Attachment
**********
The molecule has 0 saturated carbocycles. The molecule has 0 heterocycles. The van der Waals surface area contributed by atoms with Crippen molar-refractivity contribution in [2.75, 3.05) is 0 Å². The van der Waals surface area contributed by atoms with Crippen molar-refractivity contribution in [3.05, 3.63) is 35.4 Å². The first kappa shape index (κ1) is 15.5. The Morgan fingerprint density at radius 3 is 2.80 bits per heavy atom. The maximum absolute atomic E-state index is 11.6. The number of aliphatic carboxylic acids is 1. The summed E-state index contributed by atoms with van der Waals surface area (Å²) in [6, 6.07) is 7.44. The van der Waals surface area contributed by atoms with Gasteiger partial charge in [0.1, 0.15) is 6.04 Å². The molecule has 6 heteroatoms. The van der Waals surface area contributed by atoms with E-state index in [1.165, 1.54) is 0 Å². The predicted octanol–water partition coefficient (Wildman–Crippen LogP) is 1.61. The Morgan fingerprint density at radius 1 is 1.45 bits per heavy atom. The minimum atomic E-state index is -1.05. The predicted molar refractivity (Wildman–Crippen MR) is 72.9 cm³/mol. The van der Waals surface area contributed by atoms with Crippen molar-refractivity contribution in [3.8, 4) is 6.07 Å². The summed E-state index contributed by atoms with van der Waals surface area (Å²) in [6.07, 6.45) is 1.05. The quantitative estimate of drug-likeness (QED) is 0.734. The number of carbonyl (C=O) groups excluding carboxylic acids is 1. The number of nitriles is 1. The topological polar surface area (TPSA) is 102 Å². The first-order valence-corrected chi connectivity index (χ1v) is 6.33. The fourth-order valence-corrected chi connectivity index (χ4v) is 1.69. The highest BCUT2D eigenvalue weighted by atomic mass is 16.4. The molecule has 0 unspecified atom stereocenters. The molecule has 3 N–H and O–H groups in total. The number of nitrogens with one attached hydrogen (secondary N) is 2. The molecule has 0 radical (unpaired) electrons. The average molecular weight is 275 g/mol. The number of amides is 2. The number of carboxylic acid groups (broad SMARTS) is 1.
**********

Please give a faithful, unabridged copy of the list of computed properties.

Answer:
The molecule has 0 saturated carbocycles. The molecule has 0 heterocycles. The van der Waals surface area contributed by atoms with Crippen molar-refractivity contribution in [2.75, 3.05) is 0 Å². The van der Waals surface area contributed by atoms with Crippen molar-refractivity contribution in [3.05, 3.63) is 35.4 Å². The first kappa shape index (κ1) is 15.5. The Morgan fingerprint density at radius 3 is 2.80 bits per heavy atom. The maximum absolute atomic E-state index is 11.6. The number of aliphatic carboxylic acids is 1. The summed E-state index contributed by atoms with van der Waals surface area (Å²) in [6, 6.07) is 7.44. The van der Waals surface area contributed by atoms with Gasteiger partial charge in [0.1, 0.15) is 6.04 Å². The molecule has 6 heteroatoms. The van der Waals surface area contributed by atoms with E-state index in [1.165, 1.54) is 0 Å². The predicted octanol–water partition coefficient (Wildman–Crippen LogP) is 1.61. The Morgan fingerprint density at radius 1 is 1.45 bits per heavy atom. The minimum atomic E-state index is -1.05. The predicted molar refractivity (Wildman–Crippen MR) is 72.9 cm³/mol. The van der Waals surface area contributed by atoms with Crippen molar-refractivity contribution in [3.8, 4) is 6.07 Å². The summed E-state index contributed by atoms with van der Waals surface area (Å²) in [6.07, 6.45) is 1.05. The quantitative estimate of drug-likeness (QED) is 0.734. The number of carbonyl (C=O) groups excluding carboxylic acids is 1. The number of nitriles is 1. The topological polar surface area (TPSA) is 102 Å². The first-order valence-corrected chi connectivity index (χ1v) is 6.33. The fourth-order valence-corrected chi connectivity index (χ4v) is 1.69. The highest BCUT2D eigenvalue weighted by atomic mass is 16.4. The molecule has 0 unspecified atom stereocenters. The molecule has 3 N–H and O–H groups in total. The number of nitrogens with one attached hydrogen (secondary N) is 2. The molecule has 0 radical (unpaired) electrons. The average molecular weight is 275 g/mol. The number of amides is 2. The number of carboxylic acid groups (broad SMARTS) is 1.